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A virtual war between Greece and Turkey

Kardak . . . . Photo: DHA

Kardak . . . . Photo: DHA

You might have missed this . . . The Hurriyet Daily News & Economic Review reports:

Two tiny islets in the Aegean that brought Turkey and Greece to the brink of war 14 years ago have now become the battleground for a virtual war.

The cyber war erupted when a Greek flag was placed on the Kardak (Imia in Greek) islets in Google Earth’s software, which is a virtual globe, map and geographic information program.

The tension increased when a worker from Bodrum and his friends pinned a photo of a Turkish flag and Turkish commandos on zodiac boats on the islets, located roughly seven kilometers from Bodrum and 10 kilometers from the Greek island of Kalymnos.

While the Greek flag placed two months ago can still be seen on the Google Earth system, the photos placed by the Turks were removed after complaints.

The Kardak islets brought Turkey and Greece to the brink of armed conflict 14 years ago after a Turkish ship ran ashore in the area on Dec. 25, 1995. During the salvage operations for the ship, questions regarding the islets’ sovereignty emerged.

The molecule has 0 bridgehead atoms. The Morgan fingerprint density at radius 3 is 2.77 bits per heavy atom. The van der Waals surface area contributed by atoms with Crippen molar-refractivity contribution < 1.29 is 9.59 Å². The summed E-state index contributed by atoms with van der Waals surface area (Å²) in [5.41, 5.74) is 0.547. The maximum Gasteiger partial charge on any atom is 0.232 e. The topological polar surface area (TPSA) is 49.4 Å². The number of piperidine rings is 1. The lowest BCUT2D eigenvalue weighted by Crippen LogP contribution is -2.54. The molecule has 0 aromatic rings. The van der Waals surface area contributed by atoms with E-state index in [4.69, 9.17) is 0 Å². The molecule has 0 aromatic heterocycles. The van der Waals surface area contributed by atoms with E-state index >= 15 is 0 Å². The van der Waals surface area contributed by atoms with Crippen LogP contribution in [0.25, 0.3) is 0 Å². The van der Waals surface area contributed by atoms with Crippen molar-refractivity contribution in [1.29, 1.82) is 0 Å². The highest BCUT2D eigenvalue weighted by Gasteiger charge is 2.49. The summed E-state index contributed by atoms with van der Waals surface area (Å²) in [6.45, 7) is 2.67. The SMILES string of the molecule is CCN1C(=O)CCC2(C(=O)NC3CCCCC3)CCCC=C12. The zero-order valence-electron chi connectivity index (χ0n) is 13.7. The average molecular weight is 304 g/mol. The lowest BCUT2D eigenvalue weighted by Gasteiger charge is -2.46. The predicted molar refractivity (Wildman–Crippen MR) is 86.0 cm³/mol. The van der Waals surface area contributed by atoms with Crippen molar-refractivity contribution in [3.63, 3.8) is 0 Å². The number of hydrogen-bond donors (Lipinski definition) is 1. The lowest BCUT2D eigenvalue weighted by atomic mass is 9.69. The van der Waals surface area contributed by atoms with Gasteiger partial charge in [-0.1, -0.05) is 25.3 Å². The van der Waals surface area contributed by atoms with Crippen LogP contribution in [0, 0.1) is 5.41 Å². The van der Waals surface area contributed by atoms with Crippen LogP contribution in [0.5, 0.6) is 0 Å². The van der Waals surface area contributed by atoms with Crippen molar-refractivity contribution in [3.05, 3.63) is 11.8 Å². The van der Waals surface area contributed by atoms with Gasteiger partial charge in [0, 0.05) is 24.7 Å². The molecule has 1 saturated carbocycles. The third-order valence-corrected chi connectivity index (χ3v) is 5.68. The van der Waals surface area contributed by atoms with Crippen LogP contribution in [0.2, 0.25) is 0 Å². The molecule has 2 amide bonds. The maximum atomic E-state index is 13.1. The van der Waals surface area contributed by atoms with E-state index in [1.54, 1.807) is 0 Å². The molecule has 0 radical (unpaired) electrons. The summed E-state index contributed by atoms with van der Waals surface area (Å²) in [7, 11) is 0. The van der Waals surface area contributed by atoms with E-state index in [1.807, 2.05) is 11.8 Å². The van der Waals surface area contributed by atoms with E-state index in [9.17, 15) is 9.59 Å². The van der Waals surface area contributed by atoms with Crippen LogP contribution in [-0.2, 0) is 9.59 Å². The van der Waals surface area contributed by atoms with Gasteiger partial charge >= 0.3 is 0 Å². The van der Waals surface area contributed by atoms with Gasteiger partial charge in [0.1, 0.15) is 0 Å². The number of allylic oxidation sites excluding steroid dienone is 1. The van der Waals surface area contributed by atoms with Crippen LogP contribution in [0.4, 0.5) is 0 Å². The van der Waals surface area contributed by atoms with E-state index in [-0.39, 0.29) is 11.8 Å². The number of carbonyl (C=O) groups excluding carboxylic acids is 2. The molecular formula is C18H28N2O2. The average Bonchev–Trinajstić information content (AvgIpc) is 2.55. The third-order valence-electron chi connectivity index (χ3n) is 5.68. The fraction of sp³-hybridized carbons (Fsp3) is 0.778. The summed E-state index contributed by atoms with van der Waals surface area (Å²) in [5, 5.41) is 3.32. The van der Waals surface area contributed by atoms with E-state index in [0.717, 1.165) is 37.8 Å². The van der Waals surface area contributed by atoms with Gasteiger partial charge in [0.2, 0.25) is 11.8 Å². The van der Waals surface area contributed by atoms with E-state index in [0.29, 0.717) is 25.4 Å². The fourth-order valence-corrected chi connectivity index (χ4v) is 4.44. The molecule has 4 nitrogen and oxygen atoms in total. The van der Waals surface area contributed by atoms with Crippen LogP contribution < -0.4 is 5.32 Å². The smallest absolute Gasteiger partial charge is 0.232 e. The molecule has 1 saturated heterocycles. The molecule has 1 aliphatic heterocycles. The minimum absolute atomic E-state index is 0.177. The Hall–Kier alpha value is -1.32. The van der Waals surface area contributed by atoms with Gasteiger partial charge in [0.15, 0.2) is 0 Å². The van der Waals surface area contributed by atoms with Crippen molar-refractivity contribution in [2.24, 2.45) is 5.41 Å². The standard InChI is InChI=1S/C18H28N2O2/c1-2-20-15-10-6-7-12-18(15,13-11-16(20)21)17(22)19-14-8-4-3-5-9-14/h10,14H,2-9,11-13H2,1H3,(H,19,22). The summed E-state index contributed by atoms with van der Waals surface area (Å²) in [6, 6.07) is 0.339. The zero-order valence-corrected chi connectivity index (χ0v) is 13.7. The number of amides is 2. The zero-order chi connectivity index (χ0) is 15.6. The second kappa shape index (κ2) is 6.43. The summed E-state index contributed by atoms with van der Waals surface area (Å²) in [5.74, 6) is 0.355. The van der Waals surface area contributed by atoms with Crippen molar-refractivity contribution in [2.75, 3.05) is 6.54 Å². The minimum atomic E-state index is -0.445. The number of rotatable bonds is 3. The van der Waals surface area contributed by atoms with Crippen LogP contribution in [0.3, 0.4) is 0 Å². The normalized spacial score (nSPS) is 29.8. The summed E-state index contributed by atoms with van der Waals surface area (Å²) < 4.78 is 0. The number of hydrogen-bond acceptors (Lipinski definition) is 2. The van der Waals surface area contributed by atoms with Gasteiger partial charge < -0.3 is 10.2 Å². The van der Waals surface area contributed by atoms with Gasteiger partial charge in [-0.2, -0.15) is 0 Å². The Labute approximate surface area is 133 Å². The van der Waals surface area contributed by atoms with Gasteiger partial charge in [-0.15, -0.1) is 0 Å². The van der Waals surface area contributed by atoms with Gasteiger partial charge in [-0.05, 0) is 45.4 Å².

The event remained unknown to both the Greek and Turkish public until one month later when the Greek periodical Gramma ran a story about the incident on Jan. 20, 1996, one day after Costas Simitis was given the authority to form a new Greek government as prime minister.

The article elicited a severe reaction from the Greek press, motivating the mayor of Kalymnos and a priest to plant a Greek flag on the islets, which are uninhabited.

In response to the incident, some Turkish journalists flew to the islet with a helicopter, took down the Greek flag and raised a Turkish flag in its place. The entire episode was broadcast live on Turkish television.

Within 24 hours, however, the Greek navy changed the flag, resulting in a fierce exchange of statements by Turkish Prime Minister Tansu Çiller and Simitis.

Turkish and Greek naval forces were alerted and warships of both countries, both NATO members, sailed to the islets.

The conflict eventually subsided with the mediation of U.S. envoy Richard Holbrooke and NATO Secretary-General Javier Solana. Later, navy patrols from both countries withdrew from the region.

(HT: Evgeny Morozov)

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Anthony Clark Arend is Professor of Government and Foreign Service at Georgetown University and the Director of the Master of Science in Foreign Service in the Walsh School of Foreign Service.

Commentary and analysis at the intersection of international law and politics.